When I was in eighth grade, my best friend taught me how to knit. Witnessing the majesty of her effortlessly knitting a scarf and hearing the soft, soothing clicking of knitting needles, I immediately knew this hobby was for me. She taught me, and from that point on, we were both hook—I mean, “cast on” to this timeworn yet millennial-embraced skill. We spent hours hanging out and knitting, watching American Idol (her favorite) or listening to Lifehouse (#SkyisFalling #NoOneKnows). We frequented Joann Fabrics & Crafts like it was our job (partly because that was her first job), poring over books like Wraps Made Easy! (affiliate link) and Friendship Bracelets for Beginners! and ogling the beautiful patterns in magazines like Interweave Knits, which at the time seemed impossibly intricate and inaccessible to us.
We graduated from high school and I went out of state for college, yet our friendship and shared love of knitting persisted. Over breaks when I would come home, or when she would come to visit me, we would discuss our latest knitting endeavors—problem-solving when a pattern was going awry or there was a complex stitch pattern with which we were unfamiliar. Many times, I’d call or text (and still do) for advice about how to read a pattern or get through a complicated part, as her patience and ability to read, deduce, and effectively communicate complex patterns exceeded my own.
We knitted hats and scarves, leg warmers, cowls, and headbands, eventually venturing into more daring territory and cheering each other on when we deigned to take on socks (the feeling of turning the heel for the first time!), vests, and sweaters (I have yet to do this, but my BFF constantly encourages me to try). We even had a shared craft blog for a while, “LHCreate,” where we proudly uploaded pictures of our crafting endeavors, including knitwear, ceramics, and—inexplicably—a homemade pudding cake in the shape of a pig with a funfetti base, malted milk-ball eyes, and a nose, feet, and ears made of Airheads candy.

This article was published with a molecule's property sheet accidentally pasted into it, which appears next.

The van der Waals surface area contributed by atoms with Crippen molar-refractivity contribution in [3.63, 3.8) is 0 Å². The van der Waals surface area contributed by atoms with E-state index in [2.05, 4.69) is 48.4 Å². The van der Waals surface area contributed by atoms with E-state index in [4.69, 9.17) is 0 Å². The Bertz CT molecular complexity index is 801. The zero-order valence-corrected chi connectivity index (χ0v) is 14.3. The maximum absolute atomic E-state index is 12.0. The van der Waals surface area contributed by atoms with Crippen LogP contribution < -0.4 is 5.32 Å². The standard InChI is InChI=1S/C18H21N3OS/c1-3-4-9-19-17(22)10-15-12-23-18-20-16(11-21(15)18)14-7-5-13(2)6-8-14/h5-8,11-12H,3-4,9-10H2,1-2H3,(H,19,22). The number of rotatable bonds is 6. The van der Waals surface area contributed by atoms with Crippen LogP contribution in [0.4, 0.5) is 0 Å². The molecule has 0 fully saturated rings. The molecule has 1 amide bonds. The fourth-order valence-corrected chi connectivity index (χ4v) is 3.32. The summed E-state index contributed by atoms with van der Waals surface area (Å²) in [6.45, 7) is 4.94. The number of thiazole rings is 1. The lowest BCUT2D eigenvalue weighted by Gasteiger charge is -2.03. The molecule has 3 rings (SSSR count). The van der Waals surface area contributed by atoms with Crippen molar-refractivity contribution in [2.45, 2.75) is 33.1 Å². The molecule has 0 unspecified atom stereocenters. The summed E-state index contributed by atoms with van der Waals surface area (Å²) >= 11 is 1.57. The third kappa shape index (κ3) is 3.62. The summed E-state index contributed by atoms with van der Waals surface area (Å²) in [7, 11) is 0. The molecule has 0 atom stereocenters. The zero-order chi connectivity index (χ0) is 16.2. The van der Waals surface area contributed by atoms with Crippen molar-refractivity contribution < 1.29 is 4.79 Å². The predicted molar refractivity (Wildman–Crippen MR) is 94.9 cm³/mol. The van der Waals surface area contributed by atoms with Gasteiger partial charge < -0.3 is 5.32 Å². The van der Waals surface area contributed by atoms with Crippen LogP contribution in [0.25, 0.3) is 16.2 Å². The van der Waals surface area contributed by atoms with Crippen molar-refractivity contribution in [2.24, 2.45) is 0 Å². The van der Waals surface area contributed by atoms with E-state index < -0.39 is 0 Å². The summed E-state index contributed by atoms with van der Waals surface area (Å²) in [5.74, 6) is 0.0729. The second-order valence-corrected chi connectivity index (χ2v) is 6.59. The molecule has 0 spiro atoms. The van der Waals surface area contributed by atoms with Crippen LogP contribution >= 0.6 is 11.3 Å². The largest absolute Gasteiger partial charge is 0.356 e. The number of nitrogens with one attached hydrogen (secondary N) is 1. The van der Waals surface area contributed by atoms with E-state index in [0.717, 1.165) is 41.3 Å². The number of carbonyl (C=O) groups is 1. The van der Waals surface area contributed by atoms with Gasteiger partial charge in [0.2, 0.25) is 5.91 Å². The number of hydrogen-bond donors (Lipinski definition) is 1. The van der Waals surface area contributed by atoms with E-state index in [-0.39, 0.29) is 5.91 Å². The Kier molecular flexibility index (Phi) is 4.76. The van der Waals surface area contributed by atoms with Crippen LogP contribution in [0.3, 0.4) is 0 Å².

During our junior year of college, I was going through a rough patch. My BFF, always having a keen sense for how to lift my spirits, sent me a basic, garter-stitch infinity scarf she had made with all of her leftover scrap yarn. It was the coolest, weirdest, most interesting knitted garment I had ever seen, overflowing with colors and patterns and textures. I immediately put it on and felt like the kid from A Christmas Story in the “can’t put my arms down” scene. It was perfect.
Inspired and motivated, I gathered together all of my scrap yarn and knit her an infinity scarf, too. We both still have these scarves and pull them out in the dead of winter when we need something warm and cozy that feels like home and reminds us of our lifelong sisterhood and companionship.
A knitted gift doesn’t have to be complicated, knitted with expensive yarn, or even use a pattern to be special—we mashed together all of our leftover scrap yarn, and what resulted was all the more meaningful because of our end products’ idiosyncrasies that only a best friend could love.
Leah Mortenson is an Education/TESOL professor, crafter, and for-funsies writer. She resides in New York City with her beautiful spouse and their adogable pup, Rolo.